Fifth Sunday in Lent

I Will Write My Law on their Hearts

Do we seek the Lord with all our hearts? God seeks us with all his heart, to place his commandments within our hearts. He spoke through the Prophet Jeremiah:

The days are surely coming, says the Lord, when I will make a new covenant with the house of Israel and the house of Judah. It will not be like the covenant that I made with their ancestors when I took them by the hand to bring them out of the land of Egypt—a covenant that they broke, though I was their husband, says the Lord. But this is the covenant that I will make with the house of Israel after those days, says the Lord: I will put my law within them, and I will write it on their hearts; and I will be their God, and they shall be my people. No longer shall they teach one another, or say to each other, “Know the Lord,” for they shall all know me, from the least of them to the greatest, says the Lord; for I will forgive their iniquity, and remember their sin no more.   (Jeremiah 31:31-34)

Those days have come. Do we know the Lord? The psalmist wrote:

How shall a young man cleanse his way?
By keeping to your words.

With my whole heart I seek you;
let me not stray from your commandments.

I treasure your promise in my heart,
that I may not sin against you.

Blessed are you, O Lord;
instruct me in your statutes.

With my lips will I recite
all the judgments of your mouth.

I have taken greater delight in the way of your decrees
than in all manner of riches.

I will meditate on your commandments
and give attention to your ways.

My delight is in your statutes;
I will not forget your word.   (Psalm 119:9-16)

The psalmist knew how we should open up our hearts to God. Jeremiah shared the path we should take

Then you will call upon Me and go and pray to Me, and I will listen to you. And you will seek Me and find Me, when you search for Me with all your heart.   (Jeremiah 29:12-13)

God wants to pour his Word into our hearts. Jesus has paid a great price so that he may be able to do that. He speaks to us today:

“The hour has come for the Son of Man to be glorified. Very truly, I tell you, unless a grain of wheat falls into the earth and dies, it remains just a single grain; but if it dies, it bears much fruit. Those who love their life lose it, and those who hate their life in this world will keep it for eternal life. Whoever serves me must follow me, and where I am, there will my servant be also. Whoever serves me, the Father will honor.”   (John 12:23-26)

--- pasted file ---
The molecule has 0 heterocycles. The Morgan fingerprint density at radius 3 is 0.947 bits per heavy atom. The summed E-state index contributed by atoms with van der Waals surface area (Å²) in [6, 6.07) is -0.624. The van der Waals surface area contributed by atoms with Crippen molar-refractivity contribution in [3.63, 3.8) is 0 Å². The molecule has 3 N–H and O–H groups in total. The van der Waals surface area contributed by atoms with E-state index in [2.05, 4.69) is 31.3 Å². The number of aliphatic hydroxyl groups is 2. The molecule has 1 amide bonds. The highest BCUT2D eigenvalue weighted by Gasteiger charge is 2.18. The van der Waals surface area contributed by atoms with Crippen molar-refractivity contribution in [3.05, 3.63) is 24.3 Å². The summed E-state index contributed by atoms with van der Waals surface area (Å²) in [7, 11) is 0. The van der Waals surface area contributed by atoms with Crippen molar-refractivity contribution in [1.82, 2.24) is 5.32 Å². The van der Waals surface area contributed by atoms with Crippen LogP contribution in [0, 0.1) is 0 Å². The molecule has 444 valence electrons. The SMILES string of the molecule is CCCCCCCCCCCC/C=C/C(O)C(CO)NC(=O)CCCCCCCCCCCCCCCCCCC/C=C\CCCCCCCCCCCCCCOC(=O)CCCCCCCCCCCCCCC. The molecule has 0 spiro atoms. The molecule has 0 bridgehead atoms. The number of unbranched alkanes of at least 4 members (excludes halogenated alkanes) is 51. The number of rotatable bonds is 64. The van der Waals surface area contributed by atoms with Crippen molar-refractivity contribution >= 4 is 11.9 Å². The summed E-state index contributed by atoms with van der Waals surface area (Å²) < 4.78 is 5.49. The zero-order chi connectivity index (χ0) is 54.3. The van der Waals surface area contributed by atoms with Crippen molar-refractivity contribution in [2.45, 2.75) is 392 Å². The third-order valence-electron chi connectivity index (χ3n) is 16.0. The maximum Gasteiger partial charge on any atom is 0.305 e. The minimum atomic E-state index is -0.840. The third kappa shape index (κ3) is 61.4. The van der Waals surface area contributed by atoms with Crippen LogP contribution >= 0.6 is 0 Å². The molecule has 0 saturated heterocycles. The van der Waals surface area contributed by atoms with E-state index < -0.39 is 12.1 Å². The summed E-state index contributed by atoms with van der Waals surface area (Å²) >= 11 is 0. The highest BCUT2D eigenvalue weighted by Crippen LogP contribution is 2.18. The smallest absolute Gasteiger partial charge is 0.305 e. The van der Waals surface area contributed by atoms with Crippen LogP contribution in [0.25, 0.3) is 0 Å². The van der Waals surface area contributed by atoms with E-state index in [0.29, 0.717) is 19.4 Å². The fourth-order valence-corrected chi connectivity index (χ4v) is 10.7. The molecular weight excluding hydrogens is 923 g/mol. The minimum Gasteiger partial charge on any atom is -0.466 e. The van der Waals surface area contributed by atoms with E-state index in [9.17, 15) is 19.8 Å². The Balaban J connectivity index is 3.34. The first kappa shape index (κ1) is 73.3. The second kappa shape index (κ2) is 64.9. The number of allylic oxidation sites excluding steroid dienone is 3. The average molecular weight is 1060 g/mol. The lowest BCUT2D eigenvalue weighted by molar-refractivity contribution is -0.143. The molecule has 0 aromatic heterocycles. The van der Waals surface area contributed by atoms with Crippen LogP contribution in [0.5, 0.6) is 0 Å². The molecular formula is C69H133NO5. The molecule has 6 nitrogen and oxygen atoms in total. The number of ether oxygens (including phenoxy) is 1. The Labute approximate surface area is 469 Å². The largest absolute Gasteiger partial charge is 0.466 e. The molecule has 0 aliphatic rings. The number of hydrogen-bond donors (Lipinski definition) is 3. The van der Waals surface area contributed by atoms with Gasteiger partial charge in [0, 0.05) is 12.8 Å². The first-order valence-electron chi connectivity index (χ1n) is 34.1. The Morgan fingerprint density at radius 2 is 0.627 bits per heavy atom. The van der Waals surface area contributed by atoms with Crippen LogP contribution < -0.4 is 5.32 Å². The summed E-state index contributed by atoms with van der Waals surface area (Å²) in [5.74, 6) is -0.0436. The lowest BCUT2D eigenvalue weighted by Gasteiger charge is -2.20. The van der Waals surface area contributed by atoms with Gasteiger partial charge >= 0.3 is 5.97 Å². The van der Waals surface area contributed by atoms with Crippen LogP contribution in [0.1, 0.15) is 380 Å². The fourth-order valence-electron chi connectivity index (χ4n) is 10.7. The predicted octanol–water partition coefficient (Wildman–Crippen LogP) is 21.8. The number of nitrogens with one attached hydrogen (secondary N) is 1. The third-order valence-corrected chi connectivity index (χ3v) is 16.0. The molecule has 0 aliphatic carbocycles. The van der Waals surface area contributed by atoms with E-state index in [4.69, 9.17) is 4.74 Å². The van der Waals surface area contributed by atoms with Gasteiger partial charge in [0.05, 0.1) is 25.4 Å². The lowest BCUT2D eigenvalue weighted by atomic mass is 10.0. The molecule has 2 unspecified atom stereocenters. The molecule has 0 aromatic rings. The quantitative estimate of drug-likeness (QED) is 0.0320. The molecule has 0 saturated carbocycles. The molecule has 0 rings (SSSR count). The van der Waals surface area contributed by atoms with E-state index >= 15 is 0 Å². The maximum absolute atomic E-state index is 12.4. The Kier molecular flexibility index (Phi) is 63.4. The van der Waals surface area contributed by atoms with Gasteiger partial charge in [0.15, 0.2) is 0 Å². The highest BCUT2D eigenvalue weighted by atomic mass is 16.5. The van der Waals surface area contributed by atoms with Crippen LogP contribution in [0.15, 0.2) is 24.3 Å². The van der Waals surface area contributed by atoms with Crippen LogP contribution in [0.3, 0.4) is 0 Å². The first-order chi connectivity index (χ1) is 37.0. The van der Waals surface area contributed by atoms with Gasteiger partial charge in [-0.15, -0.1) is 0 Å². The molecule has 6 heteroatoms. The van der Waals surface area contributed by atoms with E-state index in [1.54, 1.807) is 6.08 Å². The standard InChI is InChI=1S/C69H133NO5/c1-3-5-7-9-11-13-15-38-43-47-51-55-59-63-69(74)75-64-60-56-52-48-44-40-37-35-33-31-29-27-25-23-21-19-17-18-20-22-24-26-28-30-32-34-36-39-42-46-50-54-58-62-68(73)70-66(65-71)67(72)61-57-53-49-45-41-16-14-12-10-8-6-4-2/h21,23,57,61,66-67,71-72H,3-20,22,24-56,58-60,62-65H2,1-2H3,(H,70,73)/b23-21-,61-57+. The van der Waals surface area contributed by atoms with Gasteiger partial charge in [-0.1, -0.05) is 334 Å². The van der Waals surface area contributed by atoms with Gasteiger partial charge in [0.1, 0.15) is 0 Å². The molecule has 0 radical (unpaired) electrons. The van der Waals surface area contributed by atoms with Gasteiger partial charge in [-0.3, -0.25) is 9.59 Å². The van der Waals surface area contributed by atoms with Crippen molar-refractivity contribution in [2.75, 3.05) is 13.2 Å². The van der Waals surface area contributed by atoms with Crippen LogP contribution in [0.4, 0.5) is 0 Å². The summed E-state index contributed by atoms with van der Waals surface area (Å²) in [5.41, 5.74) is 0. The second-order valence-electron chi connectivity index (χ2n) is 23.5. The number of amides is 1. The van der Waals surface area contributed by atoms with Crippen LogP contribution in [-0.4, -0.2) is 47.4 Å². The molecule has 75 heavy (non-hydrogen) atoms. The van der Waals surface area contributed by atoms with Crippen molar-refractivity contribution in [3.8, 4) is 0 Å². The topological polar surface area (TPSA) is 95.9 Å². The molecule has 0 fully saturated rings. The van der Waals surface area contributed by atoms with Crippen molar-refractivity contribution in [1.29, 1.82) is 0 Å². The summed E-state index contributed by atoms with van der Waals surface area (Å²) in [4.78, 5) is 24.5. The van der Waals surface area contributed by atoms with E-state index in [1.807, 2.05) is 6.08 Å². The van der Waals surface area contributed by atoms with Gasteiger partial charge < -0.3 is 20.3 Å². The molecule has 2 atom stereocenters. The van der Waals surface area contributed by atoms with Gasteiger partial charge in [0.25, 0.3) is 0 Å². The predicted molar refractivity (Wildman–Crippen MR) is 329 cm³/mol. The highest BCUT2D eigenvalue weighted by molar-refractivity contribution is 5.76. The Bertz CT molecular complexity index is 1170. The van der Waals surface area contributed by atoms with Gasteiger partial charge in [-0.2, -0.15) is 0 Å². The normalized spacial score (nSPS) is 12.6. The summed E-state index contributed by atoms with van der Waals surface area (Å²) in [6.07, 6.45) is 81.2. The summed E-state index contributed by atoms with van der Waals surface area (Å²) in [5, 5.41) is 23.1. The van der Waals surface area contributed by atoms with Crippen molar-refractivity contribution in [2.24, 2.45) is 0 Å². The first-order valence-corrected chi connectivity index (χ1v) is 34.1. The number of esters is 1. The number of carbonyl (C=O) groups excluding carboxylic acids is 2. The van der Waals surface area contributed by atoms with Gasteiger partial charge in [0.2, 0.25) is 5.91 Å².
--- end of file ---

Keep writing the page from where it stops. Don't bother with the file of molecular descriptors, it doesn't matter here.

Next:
If we are to seek God with all our hearts, we must be willing to die to ourselves. This means different things to different people. Most of us know what we are still holding back. It is time to let go. The Apostle wrote:

What then are we to say? Should we continue in sin in order that grace may abound? By no means! How can we who died to sin go on living in it? Do you not know that all of us who have been baptized into Christ Jesus were baptized into his death? Therefore we have been buried with him by baptism into death, so that, just as Christ was raised from the dead by the glory of the Father, so we too might walk in newness of life.   (Romans 6:1-4)

It is not so hard to let go of something when we realize how much more we gain. Jesus told his disciples:

“If any want to become my followers, let them deny themselves and take up their cross and follow me. For those who want to save their life will lose it, and those who lose their life for my sake will find it. For what will it profit them if they gain the whole world but forfeit their life? Or what will they give in return for their life?”   (Matthew 16:24-26)

Our life is on the line, both now and eternally. We can have an abundant life right now, but not by the standards of the world. We can live in the kingdom of  God now. The Apostle Paul tells us that mean: righteousness and peace and joy in the Holy Spirit (Romans 14:17). God will write his laws on our heart and they will be easy to follow. We will still be living in the world, but will not be of the world. This world is passing away. The new world, God’s world, will never end.

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Filed under Eucharist, Gospel, homily, Jesus, Lent, liturgical preaching, liturgy, preaching, Revised Common Lectionary, sermon, sermon development, Year B

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